I'm extending a module I've previously written and it needs some schema changes which I implement in hook_update_N.

I've updated the module's version from 7.x-1.0 to 7.x-1.1 and implemented the foo_update_7100 and it works fine.

The problem is that I've made a mistake inside foo_update_7100 and now that I've fixed it I cannot rerun the 7100 update. I need to create a 7101 one but that doesn't make sense because all my changes are not committed yet.

I've tried reseting the status of the hook_update_n via:

update system set schema_version=-1 where name='foo';

> Query OK, 1 row affected (0.01 sec)
> Rows matched: 1  Changed: 1  Warnings: 0

Then I do drush cc all but drush updatedb -y still gives me "No database updates required".

How can I solve this instead of simply incrementing the hook_update_N number?

  • 1
    Try setting it to 0 rather than -1.
    – Andy
    Commented Sep 10, 2012 at 8:22
  • Thanks. That worked. I should have seen the column description which clearly mentions that -1 means that the module is not installed. Feel free to post that as an answer so I can accept.
    – cherouvim
    Commented Sep 10, 2012 at 8:26

5 Answers 5


Setting it to 0 should work. system_schema() says the value should be:

-1 if the module is not installed (its tables do not exist); 0 or the largest N of the module's hook_update_N() function that has either been run or existed when the module was first installed.

  • 1
    Actually, this would only work if this is the only update hook; typically, this will cause all update hooks to run again. It is safer to set the value to 1 below the number of the update hook you need to rerun (and any hooks with subsequent numbers will run as well).
    – Eelke Blok
    Commented Mar 16, 2017 at 9:57
  • Is there a reason that -1 would show up for a module that Drupal says is enabled?
    – cdmo
    Commented Mar 23, 2017 at 20:35

FYI, in Drupal 8, the system table has been removed, and this information is now stored in the key_value table.

UPDATE key_value SET value='i:8000;' WHERE collection = 'system.schema' AND name = 'module_name';

(As noted above, the actual value should be less than the hook_update_N() you want to repeat, but higher than or matching the last update that does not need to be repeated.)


I did this so much that I ended up writing a drush module to roll back the update version in the system table. Called "uroll" for update rollback.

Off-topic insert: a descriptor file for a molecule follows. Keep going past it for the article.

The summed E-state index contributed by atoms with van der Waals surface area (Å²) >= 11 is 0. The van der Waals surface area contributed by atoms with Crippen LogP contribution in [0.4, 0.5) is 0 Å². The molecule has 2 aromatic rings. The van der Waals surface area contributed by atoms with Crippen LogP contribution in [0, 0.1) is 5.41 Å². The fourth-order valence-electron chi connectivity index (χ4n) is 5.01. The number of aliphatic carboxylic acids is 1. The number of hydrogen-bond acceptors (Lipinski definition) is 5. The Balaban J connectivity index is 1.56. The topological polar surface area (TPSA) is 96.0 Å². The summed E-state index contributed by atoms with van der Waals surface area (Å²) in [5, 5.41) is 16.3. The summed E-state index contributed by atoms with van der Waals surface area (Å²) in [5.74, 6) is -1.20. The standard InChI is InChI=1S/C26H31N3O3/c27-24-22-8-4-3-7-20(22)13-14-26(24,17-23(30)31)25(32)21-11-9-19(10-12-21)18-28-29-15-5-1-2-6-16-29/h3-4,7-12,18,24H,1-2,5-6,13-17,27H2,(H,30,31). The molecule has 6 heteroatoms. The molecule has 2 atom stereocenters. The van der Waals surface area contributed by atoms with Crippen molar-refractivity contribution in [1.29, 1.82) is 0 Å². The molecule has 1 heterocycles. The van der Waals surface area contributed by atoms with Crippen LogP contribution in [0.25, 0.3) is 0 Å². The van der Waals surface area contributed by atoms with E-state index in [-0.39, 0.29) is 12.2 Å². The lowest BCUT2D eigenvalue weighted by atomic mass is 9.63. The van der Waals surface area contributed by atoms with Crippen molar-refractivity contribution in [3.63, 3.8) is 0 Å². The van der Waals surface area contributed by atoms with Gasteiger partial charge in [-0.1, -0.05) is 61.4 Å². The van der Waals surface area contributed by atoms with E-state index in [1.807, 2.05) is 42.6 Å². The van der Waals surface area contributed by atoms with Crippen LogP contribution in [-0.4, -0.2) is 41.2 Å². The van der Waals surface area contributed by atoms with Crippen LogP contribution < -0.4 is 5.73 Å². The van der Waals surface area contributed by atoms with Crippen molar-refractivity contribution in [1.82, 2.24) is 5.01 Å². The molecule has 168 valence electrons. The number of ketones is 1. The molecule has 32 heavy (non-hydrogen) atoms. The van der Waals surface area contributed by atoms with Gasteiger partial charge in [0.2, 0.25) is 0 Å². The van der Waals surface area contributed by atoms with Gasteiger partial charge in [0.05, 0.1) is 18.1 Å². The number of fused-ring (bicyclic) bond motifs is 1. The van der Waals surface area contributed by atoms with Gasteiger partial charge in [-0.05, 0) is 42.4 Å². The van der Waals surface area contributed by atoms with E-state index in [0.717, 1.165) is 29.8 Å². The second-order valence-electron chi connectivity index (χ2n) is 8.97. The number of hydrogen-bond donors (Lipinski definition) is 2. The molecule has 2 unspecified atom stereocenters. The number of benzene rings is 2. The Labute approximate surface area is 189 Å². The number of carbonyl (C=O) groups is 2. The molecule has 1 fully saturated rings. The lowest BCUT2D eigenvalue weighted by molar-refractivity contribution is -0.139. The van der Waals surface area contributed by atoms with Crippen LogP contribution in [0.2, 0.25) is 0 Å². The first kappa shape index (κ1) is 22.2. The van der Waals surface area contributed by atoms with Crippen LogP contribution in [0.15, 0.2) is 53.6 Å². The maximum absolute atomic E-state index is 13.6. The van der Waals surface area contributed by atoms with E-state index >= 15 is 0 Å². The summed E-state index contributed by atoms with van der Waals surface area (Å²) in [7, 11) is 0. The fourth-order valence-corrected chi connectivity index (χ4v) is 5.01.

Usage: drush uroll --module=mycustommodule --version=5

It's super simple but I use it all the time. This combined with a database backup reload script allows you to rinse and repeat when writing update functions.

Hopefully helpful to you. Good luck.

  • Awesome! Drupal 7 or Drupal 8? Commented Nov 24, 2017 at 12:57
  • 1
    D7 only for now. Commented Nov 24, 2017 at 22:03
  • Its a good one. Helped me. Just for clarification if my hook_update_N is like mymodule_update_7000 then in your drush uroll command for version I can put 0. Am I right ?
    – Austin
    Commented Apr 15, 2018 at 3:31
  • 1
    @Kamal Sorry I should document it better. If the current hook your're writting hook_update_N is at 7300 then you would give uroll --module=mymodule --version=7299 Which sets the sys table at one before yours. Thus on the next dbup your 7300 gets run. So, no, don't just give it the last two digits but the whole number past mymodule_update_ whatever that may be 9123667.. :) @Eelke has a good description in his answer too. Commented Jun 12, 2018 at 13:30

For anyone who is still looking for an answer you can achieve this in 3 ways:

  • SQL: UPDATE system SET schema_version = [N*] WHERE name = '[Name of module]';

  • Drush: drush ev "drupal_set_installed_schema_version('[Name of module]', [N*])"

  • Drush uroll drush uroll --module=[Name of module] --version=N*

*N being the update function you want to revert to (i.e the last successful update function)


To get your update hook to run again, you should set the schema_version to 1 below the sequence number of your hook.

Technically, anything below the hook you wish to rerun and above the update hook you do not need/want to rerun (but at least 0; -1 means the module is not installed) is OK; if there are no other update hooks, that means that even 0 falls between those boundaries, but in the typical case, update hooks are increased by one, so only going 1 lower is the only safe option if you do not want to run more code than the current highest update hook.

The update process simply checks that value, and sees if there are any update hooks with a higher sequence number. If so, it will run them in sequence. (This also means that the installation process sets the schema version to that corresponding to the highest available update hook; it assumes that upon installation, your module will have a state corresponding to that last update hook).

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